Fluorescent sensors for the detection of analytes in solution
MetadataShow full item record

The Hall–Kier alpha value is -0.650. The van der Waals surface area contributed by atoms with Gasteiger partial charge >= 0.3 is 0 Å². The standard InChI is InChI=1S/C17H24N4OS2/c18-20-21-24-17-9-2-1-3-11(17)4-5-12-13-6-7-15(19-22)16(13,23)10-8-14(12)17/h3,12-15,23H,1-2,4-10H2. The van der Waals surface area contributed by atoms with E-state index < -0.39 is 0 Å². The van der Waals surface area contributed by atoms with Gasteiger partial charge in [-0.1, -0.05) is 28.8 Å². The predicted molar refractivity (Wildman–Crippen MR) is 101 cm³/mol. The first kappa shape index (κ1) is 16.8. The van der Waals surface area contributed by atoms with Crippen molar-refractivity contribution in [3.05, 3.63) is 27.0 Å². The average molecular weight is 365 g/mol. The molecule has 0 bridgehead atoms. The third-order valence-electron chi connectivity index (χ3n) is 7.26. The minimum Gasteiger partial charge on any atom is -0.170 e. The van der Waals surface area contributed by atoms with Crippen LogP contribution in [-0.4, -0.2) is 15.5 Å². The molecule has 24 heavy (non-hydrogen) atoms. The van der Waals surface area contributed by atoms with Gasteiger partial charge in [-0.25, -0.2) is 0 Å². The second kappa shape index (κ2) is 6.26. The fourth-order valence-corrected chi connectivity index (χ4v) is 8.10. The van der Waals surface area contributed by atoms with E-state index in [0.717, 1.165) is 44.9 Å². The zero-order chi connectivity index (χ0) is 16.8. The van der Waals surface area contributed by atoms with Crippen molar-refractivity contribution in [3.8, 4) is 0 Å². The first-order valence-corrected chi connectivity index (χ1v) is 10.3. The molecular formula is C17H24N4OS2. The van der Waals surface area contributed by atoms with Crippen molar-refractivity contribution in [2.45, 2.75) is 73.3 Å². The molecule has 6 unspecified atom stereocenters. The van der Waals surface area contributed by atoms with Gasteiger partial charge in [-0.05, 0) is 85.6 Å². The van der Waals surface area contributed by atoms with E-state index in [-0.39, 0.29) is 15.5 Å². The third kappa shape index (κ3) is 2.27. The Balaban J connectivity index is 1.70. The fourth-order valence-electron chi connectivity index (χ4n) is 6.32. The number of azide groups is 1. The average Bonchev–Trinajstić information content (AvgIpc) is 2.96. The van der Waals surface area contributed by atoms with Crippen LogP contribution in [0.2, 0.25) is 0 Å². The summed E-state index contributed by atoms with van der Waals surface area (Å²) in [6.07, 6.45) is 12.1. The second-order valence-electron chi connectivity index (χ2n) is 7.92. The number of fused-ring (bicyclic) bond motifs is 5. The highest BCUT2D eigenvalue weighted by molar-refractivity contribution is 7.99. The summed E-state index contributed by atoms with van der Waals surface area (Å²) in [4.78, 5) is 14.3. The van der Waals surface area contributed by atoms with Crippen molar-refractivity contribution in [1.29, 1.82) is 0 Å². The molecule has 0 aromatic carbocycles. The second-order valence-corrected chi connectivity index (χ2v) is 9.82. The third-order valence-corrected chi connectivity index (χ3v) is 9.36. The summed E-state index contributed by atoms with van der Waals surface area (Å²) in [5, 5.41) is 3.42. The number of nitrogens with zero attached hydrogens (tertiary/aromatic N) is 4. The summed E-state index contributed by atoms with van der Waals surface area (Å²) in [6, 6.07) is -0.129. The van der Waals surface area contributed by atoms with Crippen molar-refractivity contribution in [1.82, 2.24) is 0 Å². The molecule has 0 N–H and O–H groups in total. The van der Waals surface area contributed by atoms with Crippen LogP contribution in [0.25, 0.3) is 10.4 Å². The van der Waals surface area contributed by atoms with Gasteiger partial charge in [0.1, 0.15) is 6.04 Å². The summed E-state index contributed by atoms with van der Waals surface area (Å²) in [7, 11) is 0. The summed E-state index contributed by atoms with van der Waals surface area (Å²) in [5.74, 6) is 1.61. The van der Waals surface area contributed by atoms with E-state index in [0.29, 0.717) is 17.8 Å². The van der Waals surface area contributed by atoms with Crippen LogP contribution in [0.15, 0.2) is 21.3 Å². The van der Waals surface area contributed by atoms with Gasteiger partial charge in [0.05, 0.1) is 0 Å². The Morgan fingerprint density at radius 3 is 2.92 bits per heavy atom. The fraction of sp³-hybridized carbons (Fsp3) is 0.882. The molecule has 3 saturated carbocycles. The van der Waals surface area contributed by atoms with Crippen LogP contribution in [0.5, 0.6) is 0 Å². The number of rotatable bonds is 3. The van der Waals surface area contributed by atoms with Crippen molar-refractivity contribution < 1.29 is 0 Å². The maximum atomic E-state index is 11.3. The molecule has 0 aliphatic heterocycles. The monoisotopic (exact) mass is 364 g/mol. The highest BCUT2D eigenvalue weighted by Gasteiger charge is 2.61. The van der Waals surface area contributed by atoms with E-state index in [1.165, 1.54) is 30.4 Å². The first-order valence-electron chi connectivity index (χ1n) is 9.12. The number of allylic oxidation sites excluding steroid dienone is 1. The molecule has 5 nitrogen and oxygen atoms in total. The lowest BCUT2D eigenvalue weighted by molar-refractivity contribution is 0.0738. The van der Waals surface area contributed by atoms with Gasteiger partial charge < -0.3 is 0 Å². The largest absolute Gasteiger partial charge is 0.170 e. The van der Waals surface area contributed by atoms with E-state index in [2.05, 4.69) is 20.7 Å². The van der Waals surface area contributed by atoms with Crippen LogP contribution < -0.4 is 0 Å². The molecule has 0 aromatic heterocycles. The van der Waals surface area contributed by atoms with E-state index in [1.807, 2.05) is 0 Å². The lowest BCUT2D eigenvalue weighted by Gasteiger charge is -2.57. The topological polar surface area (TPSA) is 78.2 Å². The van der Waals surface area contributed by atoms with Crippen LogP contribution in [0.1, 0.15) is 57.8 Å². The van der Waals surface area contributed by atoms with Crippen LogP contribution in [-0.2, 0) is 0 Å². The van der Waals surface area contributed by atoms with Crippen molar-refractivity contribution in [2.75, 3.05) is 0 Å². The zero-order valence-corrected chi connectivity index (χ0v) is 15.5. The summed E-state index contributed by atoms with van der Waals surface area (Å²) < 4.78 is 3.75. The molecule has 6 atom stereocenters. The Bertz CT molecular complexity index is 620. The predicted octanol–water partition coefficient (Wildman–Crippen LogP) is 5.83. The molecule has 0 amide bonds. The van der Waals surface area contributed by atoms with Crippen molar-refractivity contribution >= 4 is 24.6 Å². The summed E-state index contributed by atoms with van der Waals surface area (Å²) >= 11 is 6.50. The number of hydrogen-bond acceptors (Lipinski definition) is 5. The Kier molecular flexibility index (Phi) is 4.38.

This dissertation describes work aimed at the development of fluorescent sensors for various analytes in solution. In chapter 1, an introduction to molecular recognition and sensing is presented to provide background information pertaining to research discussed in the later chapters. Here, topics such as molecular interactions in solution, single-analyte sensing using preorganized scaffolds, installation of signaling groups for detection of binding, analytical techniques for complexation and sensing using multiple component sensing ensembles are reviewed. Chapter 2 describes a project to develop a molecular sensor with a Noxide-bipyridine complex as a binding site and for signaling the association. The project progressed through the synthesis towards three different sensor designs, until 2.60 was obtained containing a bis-bipyridine-tetra-N-oxide europium complex and two ammonium groups as binding sites. Binding studies were performed using a target guest, 2,3- bisphosphoglycerate (2.1), a glycolytic intermediate involved in oxygen transport regulation. A 1:1 host-guest complex was observed in 50% methanol / acetonitrile solution with a Ka of 6.70 x 105 M-1. Related glycolytic intermediates lacking a second phosphate (2.2, 2.3, 2.63), however, showed 2:1 guest to 2.60 binding. Phenylphosphate bound 1:1 with a Ka of 2.0 x 105 M-1. Finally, all compounds showed 2:1 guest to host binding with model host 2.61, which lacks the ammonium groups. The data shows that of similar glycolytic intermediates, only 2.1 undergoes 1:1 binding with 2.60 and indicates the importance of the second phosphate on the guest and the host ammoniums in forming this complex. In chapter 3, work towards the development of multiple differential sensors for small metal cations is presented. Approaches included random derivitization of resin beads with fluorophores and azacrown ethers and two attempts at synthesizing resin bound azacrown ethers and cryptands with covalently attached coumarins. Finally, in chapter 4, work concerning the construction of a Brønsted plot using compounds which could potentially form low-barrier hydrogen bonds is presented. Determination of the kinetics and acidity of a series of compounds with varying electronics at hydrogen bonding locations is discussed.